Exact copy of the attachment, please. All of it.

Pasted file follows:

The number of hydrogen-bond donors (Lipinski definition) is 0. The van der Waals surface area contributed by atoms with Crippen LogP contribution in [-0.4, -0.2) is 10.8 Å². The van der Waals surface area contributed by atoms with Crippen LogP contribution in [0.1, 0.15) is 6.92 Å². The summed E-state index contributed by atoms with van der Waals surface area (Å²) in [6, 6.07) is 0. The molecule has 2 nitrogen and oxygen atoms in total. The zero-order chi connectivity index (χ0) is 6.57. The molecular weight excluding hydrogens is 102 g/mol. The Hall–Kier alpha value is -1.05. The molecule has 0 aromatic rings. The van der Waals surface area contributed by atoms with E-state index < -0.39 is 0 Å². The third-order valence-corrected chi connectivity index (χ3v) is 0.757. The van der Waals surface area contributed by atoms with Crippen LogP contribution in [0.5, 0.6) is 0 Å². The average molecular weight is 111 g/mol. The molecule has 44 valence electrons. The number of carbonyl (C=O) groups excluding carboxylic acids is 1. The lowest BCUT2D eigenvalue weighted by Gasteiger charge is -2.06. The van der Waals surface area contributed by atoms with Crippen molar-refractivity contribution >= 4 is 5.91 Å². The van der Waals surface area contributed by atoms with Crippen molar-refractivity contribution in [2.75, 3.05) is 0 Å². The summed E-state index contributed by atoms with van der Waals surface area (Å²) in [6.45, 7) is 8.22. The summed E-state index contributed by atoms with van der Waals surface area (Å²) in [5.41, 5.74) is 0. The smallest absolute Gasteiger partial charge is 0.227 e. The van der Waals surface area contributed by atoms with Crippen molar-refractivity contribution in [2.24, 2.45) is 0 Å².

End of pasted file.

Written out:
The number of hydrogen-bond donors (Lipinski definition) is 0. The van der Waals surface area contributed by atoms with Crippen LogP contribution in [-0.4, -0.2) is 10.8 Å². The van der Waals surface area contributed by atoms with Crippen LogP contribution in [0.1, 0.15) is 6.92 Å². The summed E-state index contributed by atoms with van der Waals surface area (Å²) in [6, 6.07) is 0. The molecule has 2 nitrogen and oxygen atoms in total. The zero-order chi connectivity index (χ0) is 6.57. The molecular weight excluding hydrogens is 102 g/mol. The Hall–Kier alpha value is -1.05. The molecule has 0 aromatic rings. The van der Waals surface area contributed by atoms with E-state index < -0.39 is 0 Å². The third-order valence-corrected chi connectivity index (χ3v) is 0.757. The van der Waals surface area contributed by atoms with Crippen LogP contribution in [0.5, 0.6) is 0 Å². The average molecular weight is 111 g/mol. The molecule has 44 valence electrons. The number of carbonyl (C=O) groups excluding carboxylic acids is 1. The lowest BCUT2D eigenvalue weighted by Gasteiger charge is -2.06. The van der Waals surface area contributed by atoms with Crippen molar-refractivity contribution >= 4 is 5.91 Å². The van der Waals surface area contributed by atoms with Crippen molar-refractivity contribution in [2.75, 3.05) is 0 Å². The summed E-state index contributed by atoms with van der Waals surface area (Å²) in [6.45, 7) is 8.22. The summed E-state index contributed by atoms with van der Waals surface area (Å²) in [5.41, 5.74) is 0. The smallest absolute Gasteiger partial charge is 0.227 e. The van der Waals surface area contributed by atoms with Crippen molar-refractivity contribution in [2.24, 2.45) is 0 Å².